My daughter, Sarah, posted this on her Facebook today:
“It was sad saying goodbye to the family today in Charlotte. Now I’m safe back in the Banks. Hello old man winter, pleasure to see you again.”
When she says “the Banks,” she’s talking about Fairbanks, Alaska, where the average high in January is 0.Â The average low is 19 below.Â Average!
She’s hoping to be back in June for her sister’s graduation.
She’s happy living there.Â We all had a wonderful visit.Â Her trip home was safe.
But we had a quiet, very sad day here in Salisbury.
by Steve Huffman
I bought a kerosene heater the other year and used it on rare occasions when I was living by myself and too tight to pay high gas bills.
I eventually ran out of clear kerosene and bought some of the red stuff at a gas station. I don’t think my heater liked it. It smoked when I tried the colored kerosene. Made a mess and as a result I hadn’t used the heater in a couple of years.
But with a winter storm and the threat of ice fast approaching, I drug the heater out of the garage Friday afternoon, set it on the deckÂ and fooled with it until it fired to life. Sure enough, the heater was still smoking.
I syphoned most of the red kerosene and let the rest burn itself out. Meg and I drove about a mile to the Country Cupboard to see what type kerosene they sold.
It was red, but a guy who was buying a couple of gallons told me that the Hess station on East Innes Street across from Wendy’s in Salisbury sold clear kerosene. So Meg and I drove over there.
The parking lot was packed. At first we couldn’t figure out what the excitement was. Then we realized: It was a clear kerosene shopping frenzy.
People were waiting in line to buy the stuff. One guy said the Hess station was the only place in town that sold the clear fuel.
Meg stood outside and talked to the other customers while I went inside to pre-pay (it was required) for my kerosene. There was a line of customers. I had to wait at least five minutes. The guy behind me said he was taking care of some of homeless people and needed kerosene to keep them warm Friday night.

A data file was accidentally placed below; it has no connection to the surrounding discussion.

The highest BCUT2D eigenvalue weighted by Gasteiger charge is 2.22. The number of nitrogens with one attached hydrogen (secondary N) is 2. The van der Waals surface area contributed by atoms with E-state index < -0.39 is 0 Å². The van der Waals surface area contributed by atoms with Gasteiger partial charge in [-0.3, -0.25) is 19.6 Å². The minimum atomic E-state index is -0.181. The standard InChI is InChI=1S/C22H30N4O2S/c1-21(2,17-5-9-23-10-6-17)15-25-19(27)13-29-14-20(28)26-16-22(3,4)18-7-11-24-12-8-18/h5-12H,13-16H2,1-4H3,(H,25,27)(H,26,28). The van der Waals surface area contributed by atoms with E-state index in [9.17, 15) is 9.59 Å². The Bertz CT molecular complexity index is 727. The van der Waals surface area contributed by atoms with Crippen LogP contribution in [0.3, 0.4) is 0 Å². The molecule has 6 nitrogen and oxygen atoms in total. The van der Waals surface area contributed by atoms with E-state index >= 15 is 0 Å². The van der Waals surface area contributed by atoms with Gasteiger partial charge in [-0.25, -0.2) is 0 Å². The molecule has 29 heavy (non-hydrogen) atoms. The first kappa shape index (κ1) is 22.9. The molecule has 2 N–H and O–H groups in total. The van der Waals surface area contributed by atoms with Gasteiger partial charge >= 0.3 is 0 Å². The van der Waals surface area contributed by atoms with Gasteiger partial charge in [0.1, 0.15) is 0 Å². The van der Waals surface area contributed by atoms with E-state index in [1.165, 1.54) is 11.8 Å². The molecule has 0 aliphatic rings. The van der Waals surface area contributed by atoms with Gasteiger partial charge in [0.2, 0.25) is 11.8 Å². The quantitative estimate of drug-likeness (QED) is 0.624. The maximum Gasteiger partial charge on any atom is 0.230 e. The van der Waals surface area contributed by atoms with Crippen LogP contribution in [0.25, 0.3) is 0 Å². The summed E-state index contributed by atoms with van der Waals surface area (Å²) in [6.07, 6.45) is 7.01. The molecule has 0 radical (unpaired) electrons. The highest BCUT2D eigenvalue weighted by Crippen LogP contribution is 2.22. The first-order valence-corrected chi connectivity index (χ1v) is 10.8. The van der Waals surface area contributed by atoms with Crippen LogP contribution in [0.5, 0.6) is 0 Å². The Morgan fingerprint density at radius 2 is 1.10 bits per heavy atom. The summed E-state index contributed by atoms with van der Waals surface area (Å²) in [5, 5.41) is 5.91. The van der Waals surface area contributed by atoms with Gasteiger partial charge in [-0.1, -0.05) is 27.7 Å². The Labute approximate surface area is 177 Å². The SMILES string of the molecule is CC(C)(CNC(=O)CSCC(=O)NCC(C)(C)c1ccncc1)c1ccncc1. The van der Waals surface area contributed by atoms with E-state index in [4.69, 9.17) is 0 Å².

I’ve long admired Meg because she has that rare ability to talk to people of virtually any socio-economic background. I realized as much again when I stepped from the Hess store and returned to the kerosene pump.
Meg was laughing and carrying on with a number of people who (how to put this politely?) probably don’t reside in Salisbury’s country club section.
One guy told her it was his birthday and pulled out a driver’s license as proof. He was glad it was snowing on his birthday, he said.
Meg wished him a happy birthday, then, noting he was born in 1962, said, “You’re just a young fellow.”
“I’m 48,” he replied, laughing. “I’m two years away from 50.”
Then he eyed Meg and asked where her husband was.
“I think he thought I was flirting with him,” she said.
I bought $15 worth of kerosene (the stuff was $3.50 a gallon), then we drove back to Spencer.
The adventure was fun, and we’re all set to stay warm should the power go out as a result of the storm.
sometimes when I linger, out
feet are cold
can’t feel my snout
historic weather, so I’m told
neck is creaky
bones feel old
a pain in the foot, a little freaky
toe going rogue
nose is leaky
then I think of summer, hot springs in Saratoga!
get on my mat
and do some yoga
remarkable how one can wage
combat against one’s age
Why is poetry so hard to write
When the air is cold
and the sun so bright?
In the fragrant spring, it’s no big deal
And summer’s months
are easier still.
Perhaps the dark is too mundane.
The cold chills my bones
and even my brain.